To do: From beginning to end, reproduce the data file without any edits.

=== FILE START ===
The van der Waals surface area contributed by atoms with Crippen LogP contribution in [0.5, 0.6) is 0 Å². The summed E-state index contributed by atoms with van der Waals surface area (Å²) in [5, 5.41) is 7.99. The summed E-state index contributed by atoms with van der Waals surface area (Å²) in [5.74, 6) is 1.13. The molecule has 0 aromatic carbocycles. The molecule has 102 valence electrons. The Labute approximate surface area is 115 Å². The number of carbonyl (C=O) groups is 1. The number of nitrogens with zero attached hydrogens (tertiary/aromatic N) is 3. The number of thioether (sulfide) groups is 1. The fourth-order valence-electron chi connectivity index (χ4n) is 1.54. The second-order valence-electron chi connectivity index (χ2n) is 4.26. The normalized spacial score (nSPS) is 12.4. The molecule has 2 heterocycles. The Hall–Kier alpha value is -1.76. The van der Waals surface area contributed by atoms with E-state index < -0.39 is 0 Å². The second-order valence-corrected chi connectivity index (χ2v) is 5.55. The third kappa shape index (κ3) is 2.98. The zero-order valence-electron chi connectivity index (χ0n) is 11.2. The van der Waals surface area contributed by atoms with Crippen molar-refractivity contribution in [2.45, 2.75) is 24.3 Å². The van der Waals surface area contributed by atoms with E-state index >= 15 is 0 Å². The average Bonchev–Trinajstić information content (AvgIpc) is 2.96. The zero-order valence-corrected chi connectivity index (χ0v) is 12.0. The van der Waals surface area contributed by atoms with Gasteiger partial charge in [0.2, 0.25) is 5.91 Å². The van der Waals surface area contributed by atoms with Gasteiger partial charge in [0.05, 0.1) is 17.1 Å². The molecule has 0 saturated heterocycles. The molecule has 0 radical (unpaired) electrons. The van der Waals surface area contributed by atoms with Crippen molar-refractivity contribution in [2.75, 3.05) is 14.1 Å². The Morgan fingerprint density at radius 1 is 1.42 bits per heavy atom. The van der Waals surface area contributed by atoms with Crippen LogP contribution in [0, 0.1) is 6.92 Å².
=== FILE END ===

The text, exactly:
The van der Waals surface area contributed by atoms with Crippen LogP contribution in [0.5, 0.6) is 0 Å². The summed E-state index contributed by atoms with van der Waals surface area (Å²) in [5, 5.41) is 7.99. The summed E-state index contributed by atoms with van der Waals surface area (Å²) in [5.74, 6) is 1.13. The molecule has 0 aromatic carbocycles. The molecule has 102 valence electrons. The Labute approximate surface area is 115 Å². The number of carbonyl (C=O) groups is 1. The number of nitrogens with zero attached hydrogens (tertiary/aromatic N) is 3. The number of thioether (sulfide) groups is 1. The fourth-order valence-electron chi connectivity index (χ4n) is 1.54. The second-order valence-electron chi connectivity index (χ2n) is 4.26. The normalized spacial score (nSPS) is 12.4. The molecule has 2 heterocycles. The Hall–Kier alpha value is -1.76. The van der Waals surface area contributed by atoms with E-state index < -0.39 is 0 Å². The second-order valence-corrected chi connectivity index (χ2v) is 5.55. The third kappa shape index (κ3) is 2.98. The zero-order valence-electron chi connectivity index (χ0n) is 11.2. The van der Waals surface area contributed by atoms with Crippen molar-refractivity contribution in [2.45, 2.75) is 24.3 Å². The van der Waals surface area contributed by atoms with E-state index >= 15 is 0 Å². The average Bonchev–Trinajstić information content (AvgIpc) is 2.96. The zero-order valence-corrected chi connectivity index (χ0v) is 12.0. The van der Waals surface area contributed by atoms with Gasteiger partial charge in [0.2, 0.25) is 5.91 Å². The van der Waals surface area contributed by atoms with Gasteiger partial charge in [0.05, 0.1) is 17.1 Å². The molecule has 0 saturated heterocycles. The molecule has 0 radical (unpaired) electrons. The van der Waals surface area contributed by atoms with Crippen molar-refractivity contribution in [2.75, 3.05) is 14.1 Å². The Morgan fingerprint density at radius 1 is 1.42 bits per heavy atom. The van der Waals surface area contributed by atoms with Crippen LogP contribution in [0, 0.1) is 6.92 Å².